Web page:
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Marriage equality's main legal opponents now outsourcing fearful visions to Hollowood

by Jeremy Hooper

Screen Shot 2014-08-19 At 9.20.46 AmThe film The Giver, currently in theaters, tells of a futuristic society that is presented as a utopia but that ultimately reveals itself to be a totalitarian dystopia. Most critics have compared it to other fearful visions like The Hunger Games, due to overlapping themes of young protagonists who reveal truth in a world run amok.

But to the anti-LGBT activists at the Alliance Defending Freedom, the organization that leads the opposition in most every major LGBT court case, there is a more fitting comparison: gay people and our marriages, naturally. ADF's Eric Porteous writes:

No need for diversity. No need for emotion. No need for love. Just plain, passionless people whose sole purpose is to protect a community of sameness disguised as perfection.

This is the glimpse of what such a society could look like in the movie
The Giver, now playing in theaters. It’s a society that, for the sake of avoiding conflict and all that comes with it, everything is decided for you.
It doesn’t take much to realize we are heading down this path right now as, little by little, we are forced to sacrifice our beliefs on marriage and the family all for the sake of tolerance and sameness.

We can see this clearly in cases like:

Washington v. Arlene’s Flowers, where florist Barronelle Stutzman is forced to go against her beliefs by participating in a same-sex wedding ceremony or face lawsuits from the state attorney general.

Bishop v. Smith, where two same-sex couples sued Tulsa County Clerk Sally Howe Smith after she declined to issue them marriage licenses because Oklahoma’s laws affirm marriage as the union of one man and one woman.

Brooker v. Franks, where Emily Brooker, a student majoring in social work at Missouri State University, was charged with the highest level of academic violation for not endorsing adoption by same-sex couples.

These cases are real. This problem is real in our own society. And while this tolerance may not have reached the totalitarianism depicted in
The Giver, we can’t sit idly by and wait until we get there.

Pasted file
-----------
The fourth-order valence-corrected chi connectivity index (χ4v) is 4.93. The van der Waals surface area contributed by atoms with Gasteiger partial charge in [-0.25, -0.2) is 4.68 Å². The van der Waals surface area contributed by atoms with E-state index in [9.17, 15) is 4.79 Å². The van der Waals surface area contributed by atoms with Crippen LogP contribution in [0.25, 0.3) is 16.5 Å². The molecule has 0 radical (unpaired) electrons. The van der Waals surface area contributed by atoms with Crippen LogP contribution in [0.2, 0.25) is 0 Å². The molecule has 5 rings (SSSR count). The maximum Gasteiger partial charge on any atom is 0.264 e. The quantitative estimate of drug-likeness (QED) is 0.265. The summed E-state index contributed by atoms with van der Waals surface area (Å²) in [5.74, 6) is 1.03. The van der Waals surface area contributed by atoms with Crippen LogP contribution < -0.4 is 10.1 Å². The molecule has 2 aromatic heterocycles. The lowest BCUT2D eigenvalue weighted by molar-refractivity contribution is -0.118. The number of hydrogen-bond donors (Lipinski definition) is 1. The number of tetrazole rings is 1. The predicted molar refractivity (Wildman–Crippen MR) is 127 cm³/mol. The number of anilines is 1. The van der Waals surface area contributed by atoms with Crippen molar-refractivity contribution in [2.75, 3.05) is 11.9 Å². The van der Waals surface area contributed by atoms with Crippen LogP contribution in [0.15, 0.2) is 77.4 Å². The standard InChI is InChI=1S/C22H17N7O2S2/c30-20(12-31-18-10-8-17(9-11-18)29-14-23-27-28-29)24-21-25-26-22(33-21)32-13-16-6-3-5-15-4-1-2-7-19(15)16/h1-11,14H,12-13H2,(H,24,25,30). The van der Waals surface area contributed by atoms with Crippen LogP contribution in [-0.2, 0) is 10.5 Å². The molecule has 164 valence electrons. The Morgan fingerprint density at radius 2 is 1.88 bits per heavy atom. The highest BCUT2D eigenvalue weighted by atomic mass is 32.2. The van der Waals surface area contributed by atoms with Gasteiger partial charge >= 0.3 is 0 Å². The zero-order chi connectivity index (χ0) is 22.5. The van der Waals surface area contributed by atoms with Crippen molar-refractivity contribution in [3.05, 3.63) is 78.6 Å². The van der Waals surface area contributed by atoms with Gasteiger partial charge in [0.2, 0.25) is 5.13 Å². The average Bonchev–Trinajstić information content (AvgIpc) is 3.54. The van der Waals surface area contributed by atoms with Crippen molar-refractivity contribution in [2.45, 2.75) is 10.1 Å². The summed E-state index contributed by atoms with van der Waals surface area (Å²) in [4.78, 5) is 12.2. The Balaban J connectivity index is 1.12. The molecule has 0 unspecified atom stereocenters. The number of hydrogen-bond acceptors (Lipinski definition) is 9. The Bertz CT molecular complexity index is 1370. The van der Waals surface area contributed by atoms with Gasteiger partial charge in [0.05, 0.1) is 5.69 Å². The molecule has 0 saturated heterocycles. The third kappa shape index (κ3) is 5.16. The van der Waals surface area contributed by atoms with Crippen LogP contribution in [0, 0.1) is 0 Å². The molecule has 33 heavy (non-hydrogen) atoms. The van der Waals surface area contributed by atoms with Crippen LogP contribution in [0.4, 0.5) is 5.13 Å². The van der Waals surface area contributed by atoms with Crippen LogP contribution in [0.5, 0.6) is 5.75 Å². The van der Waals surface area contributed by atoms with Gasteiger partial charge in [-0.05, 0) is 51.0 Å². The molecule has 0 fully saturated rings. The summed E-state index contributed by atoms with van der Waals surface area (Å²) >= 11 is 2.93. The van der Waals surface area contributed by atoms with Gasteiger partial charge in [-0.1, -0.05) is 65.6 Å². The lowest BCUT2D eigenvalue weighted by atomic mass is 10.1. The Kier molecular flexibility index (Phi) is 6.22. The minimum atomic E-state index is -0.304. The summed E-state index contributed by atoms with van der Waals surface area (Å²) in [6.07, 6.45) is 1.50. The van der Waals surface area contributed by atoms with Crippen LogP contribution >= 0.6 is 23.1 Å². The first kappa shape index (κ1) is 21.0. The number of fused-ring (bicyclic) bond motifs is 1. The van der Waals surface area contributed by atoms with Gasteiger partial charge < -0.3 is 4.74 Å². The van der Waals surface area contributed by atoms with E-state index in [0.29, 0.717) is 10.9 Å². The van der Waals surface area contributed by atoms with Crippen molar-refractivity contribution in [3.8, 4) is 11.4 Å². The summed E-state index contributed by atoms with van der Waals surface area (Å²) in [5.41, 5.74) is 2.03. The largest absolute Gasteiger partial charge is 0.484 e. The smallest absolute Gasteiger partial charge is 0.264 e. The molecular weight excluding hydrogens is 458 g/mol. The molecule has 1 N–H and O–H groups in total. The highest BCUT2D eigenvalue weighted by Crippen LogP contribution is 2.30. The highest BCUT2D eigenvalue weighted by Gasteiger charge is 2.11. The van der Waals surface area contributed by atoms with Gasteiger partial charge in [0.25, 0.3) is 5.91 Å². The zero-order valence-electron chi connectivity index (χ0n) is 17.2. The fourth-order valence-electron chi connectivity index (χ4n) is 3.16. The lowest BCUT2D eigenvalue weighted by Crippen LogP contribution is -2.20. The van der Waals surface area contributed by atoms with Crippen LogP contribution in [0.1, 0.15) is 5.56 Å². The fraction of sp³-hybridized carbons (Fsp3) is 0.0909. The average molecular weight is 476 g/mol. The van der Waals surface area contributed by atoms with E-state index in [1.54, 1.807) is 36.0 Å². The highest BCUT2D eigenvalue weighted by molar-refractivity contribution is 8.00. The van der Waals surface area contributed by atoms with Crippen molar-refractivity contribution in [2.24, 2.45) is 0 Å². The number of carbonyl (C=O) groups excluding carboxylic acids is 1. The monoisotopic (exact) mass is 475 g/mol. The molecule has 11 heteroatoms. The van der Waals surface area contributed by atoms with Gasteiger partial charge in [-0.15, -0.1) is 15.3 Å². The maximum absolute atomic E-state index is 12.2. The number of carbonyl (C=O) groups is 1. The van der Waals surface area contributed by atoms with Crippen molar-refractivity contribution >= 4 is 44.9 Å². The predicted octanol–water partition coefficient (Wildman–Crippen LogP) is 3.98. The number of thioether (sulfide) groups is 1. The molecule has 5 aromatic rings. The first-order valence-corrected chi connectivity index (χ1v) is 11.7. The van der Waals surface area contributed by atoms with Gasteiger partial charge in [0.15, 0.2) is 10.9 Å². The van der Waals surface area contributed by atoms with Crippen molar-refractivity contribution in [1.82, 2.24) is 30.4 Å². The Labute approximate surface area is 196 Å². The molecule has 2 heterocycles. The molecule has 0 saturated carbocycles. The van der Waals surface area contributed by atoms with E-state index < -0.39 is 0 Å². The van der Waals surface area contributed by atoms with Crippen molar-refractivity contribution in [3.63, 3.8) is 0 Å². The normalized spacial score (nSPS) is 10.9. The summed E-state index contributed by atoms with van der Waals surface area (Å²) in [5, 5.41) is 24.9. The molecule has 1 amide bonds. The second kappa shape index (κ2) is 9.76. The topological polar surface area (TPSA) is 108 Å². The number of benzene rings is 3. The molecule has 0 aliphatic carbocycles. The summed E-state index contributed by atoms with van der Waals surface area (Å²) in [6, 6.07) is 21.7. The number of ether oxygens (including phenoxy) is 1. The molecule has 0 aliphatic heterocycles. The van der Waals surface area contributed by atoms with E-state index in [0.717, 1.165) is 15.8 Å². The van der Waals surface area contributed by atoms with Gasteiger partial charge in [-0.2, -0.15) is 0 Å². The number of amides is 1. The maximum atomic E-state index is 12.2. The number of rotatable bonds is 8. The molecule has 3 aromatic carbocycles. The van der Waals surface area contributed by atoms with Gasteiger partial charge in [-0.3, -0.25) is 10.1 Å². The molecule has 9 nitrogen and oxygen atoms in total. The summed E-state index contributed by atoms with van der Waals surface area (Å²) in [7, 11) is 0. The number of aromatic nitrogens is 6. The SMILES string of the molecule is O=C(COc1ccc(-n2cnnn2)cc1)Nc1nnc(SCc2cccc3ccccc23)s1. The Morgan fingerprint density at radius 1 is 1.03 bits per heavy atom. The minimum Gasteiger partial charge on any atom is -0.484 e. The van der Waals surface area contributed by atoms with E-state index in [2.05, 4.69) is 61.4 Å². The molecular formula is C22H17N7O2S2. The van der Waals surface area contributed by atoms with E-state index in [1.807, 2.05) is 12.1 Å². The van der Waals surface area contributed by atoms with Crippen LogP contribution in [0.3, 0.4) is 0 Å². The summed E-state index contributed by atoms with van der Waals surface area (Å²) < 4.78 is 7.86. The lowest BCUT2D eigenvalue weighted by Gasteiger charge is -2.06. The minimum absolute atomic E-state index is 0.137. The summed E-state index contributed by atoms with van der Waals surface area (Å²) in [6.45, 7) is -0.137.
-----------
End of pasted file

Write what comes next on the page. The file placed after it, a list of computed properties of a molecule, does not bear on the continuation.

Marriage is the foundation of society. Love is the foundation of marriage, and that love is so strong it forms a family through procreation. And children deserve a stable family relationship and the diverse benefits that both a mother and a father bring.

Without these ingredients, we can’t have a strong and healthy society.

See the movie. Discuss it with your friends and family. But don’t just make this about awareness, for awareness only gets us stirred up enough to think about the issue. This is about supporting marriage—the foundation of society. We must do something.

It’s about how we vote.

It’s about making sure our marriages represent real, true holy matrimony to the world around us.

And it’s about protecting the family and the home now.

On one hand, I'm glad these folks are now turning toward the genre of science fiction dystopia. For years the made us sound like an all-out horror film. This is comparably better, I guess.

On the other hand—is this guy for real? I this ADF employee seriously suggesting that the mere acceptance of same-sex couples and our legal rights is going to turn society into some sort of dictatorial fear-world where tax-paying Americans' loving "I dos" are going to impose an national "YOU CAN'T!" on others? Is Eric Porteus really that far into the far-right fear narrative that he is now using Hollywood fantasy as his template for rational commentary? Is he actually comparing our marriage equality future to a world where one of any pair of twin babies born is forcibly euthanized? Is the next phase of the anti-equality movement one where anti-LGBT Christians are seriously planning to take their flailing ability to discriminate and turn it into catalyst for their heroic rising-from-the-ashes so that they can save us all, Katniss Everdeen style?

To be clear, I'm totally fine with it, if that is the plan. I'm just checking; I want to know if I can declare victory even sooner than I thought.

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